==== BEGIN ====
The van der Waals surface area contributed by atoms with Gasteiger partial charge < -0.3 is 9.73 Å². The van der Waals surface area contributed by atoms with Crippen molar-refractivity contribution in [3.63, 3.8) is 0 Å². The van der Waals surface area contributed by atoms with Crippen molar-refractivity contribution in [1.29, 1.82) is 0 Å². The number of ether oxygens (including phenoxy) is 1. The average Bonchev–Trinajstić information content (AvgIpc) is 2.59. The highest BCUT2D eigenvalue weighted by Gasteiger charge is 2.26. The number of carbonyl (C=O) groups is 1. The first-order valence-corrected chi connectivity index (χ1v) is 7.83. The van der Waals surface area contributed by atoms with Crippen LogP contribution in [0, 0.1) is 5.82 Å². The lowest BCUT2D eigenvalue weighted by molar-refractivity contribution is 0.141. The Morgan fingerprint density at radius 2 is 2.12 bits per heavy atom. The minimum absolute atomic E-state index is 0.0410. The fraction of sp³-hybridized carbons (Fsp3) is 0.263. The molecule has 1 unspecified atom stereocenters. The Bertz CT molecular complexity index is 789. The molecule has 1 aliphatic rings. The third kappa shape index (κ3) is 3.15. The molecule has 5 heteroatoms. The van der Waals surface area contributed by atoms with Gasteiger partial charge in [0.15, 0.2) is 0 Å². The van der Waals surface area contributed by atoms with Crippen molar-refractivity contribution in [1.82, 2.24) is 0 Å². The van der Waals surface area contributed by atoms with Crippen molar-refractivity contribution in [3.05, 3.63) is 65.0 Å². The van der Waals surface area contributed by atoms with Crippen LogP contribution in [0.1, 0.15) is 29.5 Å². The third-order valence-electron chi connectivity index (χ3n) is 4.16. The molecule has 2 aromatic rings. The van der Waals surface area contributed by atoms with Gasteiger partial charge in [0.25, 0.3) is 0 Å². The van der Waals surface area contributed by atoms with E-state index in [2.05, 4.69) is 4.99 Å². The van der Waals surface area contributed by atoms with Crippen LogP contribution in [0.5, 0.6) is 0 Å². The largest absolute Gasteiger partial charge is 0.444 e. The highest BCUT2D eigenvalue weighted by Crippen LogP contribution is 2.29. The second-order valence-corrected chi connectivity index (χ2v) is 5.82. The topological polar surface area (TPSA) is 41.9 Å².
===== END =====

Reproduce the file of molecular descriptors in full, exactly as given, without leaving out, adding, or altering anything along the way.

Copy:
The van der Waals surface area contributed by atoms with Gasteiger partial charge < -0.3 is 9.73 Å². The van der Waals surface area contributed by atoms with Crippen molar-refractivity contribution in [3.63, 3.8) is 0 Å². The van der Waals surface area contributed by atoms with Crippen molar-refractivity contribution in [1.29, 1.82) is 0 Å². The number of ether oxygens (including phenoxy) is 1. The average Bonchev–Trinajstić information content (AvgIpc) is 2.59. The highest BCUT2D eigenvalue weighted by Gasteiger charge is 2.26. The number of carbonyl (C=O) groups is 1. The first-order valence-corrected chi connectivity index (χ1v) is 7.83. The van der Waals surface area contributed by atoms with Crippen LogP contribution in [0, 0.1) is 5.82 Å². The lowest BCUT2D eigenvalue weighted by molar-refractivity contribution is 0.141. The Morgan fingerprint density at radius 2 is 2.12 bits per heavy atom. The minimum absolute atomic E-state index is 0.0410. The fraction of sp³-hybridized carbons (Fsp3) is 0.263. The molecule has 1 unspecified atom stereocenters. The Bertz CT molecular complexity index is 789. The molecule has 1 aliphatic rings. The third kappa shape index (κ3) is 3.15. The molecule has 5 heteroatoms. The van der Waals surface area contributed by atoms with Gasteiger partial charge in [0.15, 0.2) is 0 Å². The van der Waals surface area contributed by atoms with Crippen molar-refractivity contribution in [1.82, 2.24) is 0 Å². The van der Waals surface area contributed by atoms with Crippen molar-refractivity contribution in [3.05, 3.63) is 65.0 Å². The van der Waals surface area contributed by atoms with Crippen LogP contribution in [0.1, 0.15) is 29.5 Å². The third-order valence-electron chi connectivity index (χ3n) is 4.16. The molecule has 2 aromatic rings. The van der Waals surface area contributed by atoms with Gasteiger partial charge in [0.25, 0.3) is 0 Å². The van der Waals surface area contributed by atoms with E-state index in [2.05, 4.69) is 4.99 Å². The van der Waals surface area contributed by atoms with Crippen LogP contribution in [0.5, 0.6) is 0 Å². The largest absolute Gasteiger partial charge is 0.444 e. The highest BCUT2D eigenvalue weighted by Crippen LogP contribution is 2.29. The second-order valence-corrected chi connectivity index (χ2v) is 5.82. The topological polar surface area (TPSA) is 41.9 Å².